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Texas A&M Basketball

Wade Taylor IV primed to build on his breakout sophomore season

June 11, 2023

Well, we’re now squarely into the dead days of summer for those of us who follow and report on Texas A&M athletics.

Two months of wandering through the proverbial sports desert of June and July, and thirsting for anything to whet your appetite for Aggie sports means it’s time to dive into some offseason analysis of the 2023-2024 Aggie basketball team.

Over the next couple of months, I’ll be running a weekly summer feature article taking an early look at next year’s team, including roster breakdowns and player spotlights.

In this era of the transfer portal and the hyperactive team-hopping by literally thousands of collegiate basketball players every offseason, it’s pretty remarkable that A&M’s roster (in terms of the major core contributors) remains mostly intact from last season.

Dexter Dennis is the only starter or major contributor to leave the program, and he completed his eligibility. In this environment, that’s very rare and sets the table for one of the best seasons in the Buzz Williams era.

It also means next year’s squad will be experienced and loaded for bear, hopefully eliminating the early-season swoon that has plagued Williams and his staff in recent years with high roster turnover and COVID-related offseason practice restrictions.

On paper, this Texas A&M roster is deep with experience and talent. That’s why the Aggies are popping up in most offseason top 25 polls. From the 25,000-foot view, the team looks to have plenty of potential in 2023-2024.

The team did see the departure of several bench players, with Javonte Brown, Kalen Robinson, Erik Pratt and Ashton Smith looking for more playing time at new schools. Those four transfers combined to average just 4.9 points a game.

The losses were expected, and the departures opened up the roster for transfers Eli Lawrence from Middle Tennessee State (12.2 PPG) and Illinois-Chicago’s Jace Carter (16.6 PPG).

With the addition of high school signee Bryce Lindsay, the roster stands at 12 scholarship players. Tyrece Radford’s spot technically does not count against the roster limit of 13 since he is utilizing his COVID-year exemption. It’s also not out of the question the team could add another transfer this summer.

On paper, this Texas A&M roster is deep with experience and talent. That’s why the Aggies are popping up in most offseason top 25 polls. From the 25,000-foot view, the team looks to have plenty of potential in 2023-2024. With that said, let’s spend this summer feature focusing on individual players, their potential role on next year’s team, areas for improvement, and projecting their impact on the court.

What better place to start our player spotlight feature than with All-SEC first-team guard Wade Taylor IV? He had a breakout sophomore campaign as the team’s leader in scoring (16.5 PPG), free throws made (168), free-throw percentage (87.5%), assists (136) and steals (60).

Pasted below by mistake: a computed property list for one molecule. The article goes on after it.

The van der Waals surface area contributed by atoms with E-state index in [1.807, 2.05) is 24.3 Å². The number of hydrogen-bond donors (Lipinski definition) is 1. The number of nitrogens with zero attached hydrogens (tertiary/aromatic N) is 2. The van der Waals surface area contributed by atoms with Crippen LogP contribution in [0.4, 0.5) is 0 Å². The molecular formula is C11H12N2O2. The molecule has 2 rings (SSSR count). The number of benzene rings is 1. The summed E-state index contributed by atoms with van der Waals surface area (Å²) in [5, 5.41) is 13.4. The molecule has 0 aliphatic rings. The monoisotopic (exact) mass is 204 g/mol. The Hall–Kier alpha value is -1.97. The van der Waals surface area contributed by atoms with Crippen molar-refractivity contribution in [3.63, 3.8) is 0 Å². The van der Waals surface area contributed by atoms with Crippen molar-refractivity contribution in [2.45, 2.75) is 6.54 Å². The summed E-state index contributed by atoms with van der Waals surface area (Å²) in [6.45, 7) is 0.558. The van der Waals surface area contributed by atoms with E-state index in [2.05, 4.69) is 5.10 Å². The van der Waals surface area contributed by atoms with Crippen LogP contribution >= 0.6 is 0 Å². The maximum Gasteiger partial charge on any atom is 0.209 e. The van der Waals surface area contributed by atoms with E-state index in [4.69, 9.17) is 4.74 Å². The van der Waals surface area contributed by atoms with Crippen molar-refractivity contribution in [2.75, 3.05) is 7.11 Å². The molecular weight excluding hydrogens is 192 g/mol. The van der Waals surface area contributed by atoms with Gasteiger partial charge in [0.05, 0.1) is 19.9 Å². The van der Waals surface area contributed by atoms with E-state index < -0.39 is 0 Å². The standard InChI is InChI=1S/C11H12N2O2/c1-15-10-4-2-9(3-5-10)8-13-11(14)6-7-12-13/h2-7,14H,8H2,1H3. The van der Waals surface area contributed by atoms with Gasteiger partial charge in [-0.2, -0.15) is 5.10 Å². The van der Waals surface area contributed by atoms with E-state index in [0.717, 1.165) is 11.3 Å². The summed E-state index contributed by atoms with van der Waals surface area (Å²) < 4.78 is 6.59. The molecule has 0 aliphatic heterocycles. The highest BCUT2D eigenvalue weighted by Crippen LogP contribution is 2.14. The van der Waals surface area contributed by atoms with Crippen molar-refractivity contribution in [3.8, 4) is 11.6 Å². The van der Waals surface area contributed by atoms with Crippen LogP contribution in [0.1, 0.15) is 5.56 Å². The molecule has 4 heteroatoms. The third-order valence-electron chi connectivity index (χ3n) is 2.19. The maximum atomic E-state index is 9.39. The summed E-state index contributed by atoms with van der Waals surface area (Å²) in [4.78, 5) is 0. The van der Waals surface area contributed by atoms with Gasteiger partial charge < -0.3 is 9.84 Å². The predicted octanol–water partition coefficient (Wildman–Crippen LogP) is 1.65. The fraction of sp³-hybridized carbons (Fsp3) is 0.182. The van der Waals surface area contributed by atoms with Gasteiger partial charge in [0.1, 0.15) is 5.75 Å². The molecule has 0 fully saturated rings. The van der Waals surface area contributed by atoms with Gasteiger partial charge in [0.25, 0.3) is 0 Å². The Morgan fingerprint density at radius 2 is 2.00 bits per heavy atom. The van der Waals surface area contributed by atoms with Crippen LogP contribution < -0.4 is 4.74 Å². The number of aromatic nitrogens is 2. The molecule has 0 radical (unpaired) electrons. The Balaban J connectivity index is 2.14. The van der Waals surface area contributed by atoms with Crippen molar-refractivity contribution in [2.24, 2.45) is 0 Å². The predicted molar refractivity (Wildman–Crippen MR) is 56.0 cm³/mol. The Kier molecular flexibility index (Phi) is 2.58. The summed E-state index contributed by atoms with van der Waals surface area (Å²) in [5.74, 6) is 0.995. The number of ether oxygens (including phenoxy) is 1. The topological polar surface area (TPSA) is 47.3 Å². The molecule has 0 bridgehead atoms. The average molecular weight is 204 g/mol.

By The Numbers

Let’s compare Taylor’s performances from his first two seasons in Aggieland along with his 2022-2023 SEC ranking in each of these statistical rankings.

Category 2021-2022 2022-2023 SEC Rank
Points/Game 8.2 16.5 3rd
Free Throws 73 - 78% 168 - 87.5% 1st - 1st
Assists 87 136 3rd
Steals 48 60 4th
3-point Shooting 44 - 27.8% 78 - 36.8% 4th - 11th
Turnovers 78 90 2nd


Scouting Report

The numbers don’t lie. The improvement in Taylor’s statistical numbers from his freshman to his sophomore year was quite incredible across the board in several high-value categories. The Lancaster native finished the 2022-2023 campaign in the top four in points scored (3rd), assists (3rd), free throws made (1st), free-throw percentage (1st), 3-pointers made (4th) and steals (4th). Those numbers easily earned Taylor First-Team All-SEC honors.

What made the sophomore point guard so good? That’s an easy one.

Taylor calibrated his ability to see the floor, leveraged his 87.5 percent free throw percentage and used his ability to create contact while attacking the basket and get to the charity stripe.

Jamie Maury, TexAgs
Taylor proved most dominant in February, averaging a team-high 18.7 PPG and also earning his first SEC POTW honors. 

The ability to get to the line and make free throws is the secret sauce for every elite scorer and playmaker, and Taylor fits that mold perfectly. It also comes in handy in crunch time with the game on the line during critical possessions, or when a team is trying to close out a game clinging to a tenuous lead.

All-American Brandon Miller is as elite as it gets (on the court), and the first-team All-American and SEC Player of the Year finished a distant second to Taylor in free throws made (137). Let that sink in a minute. Texas A&M’s returning point guard made 31 more free throws than the premiere player in America last season.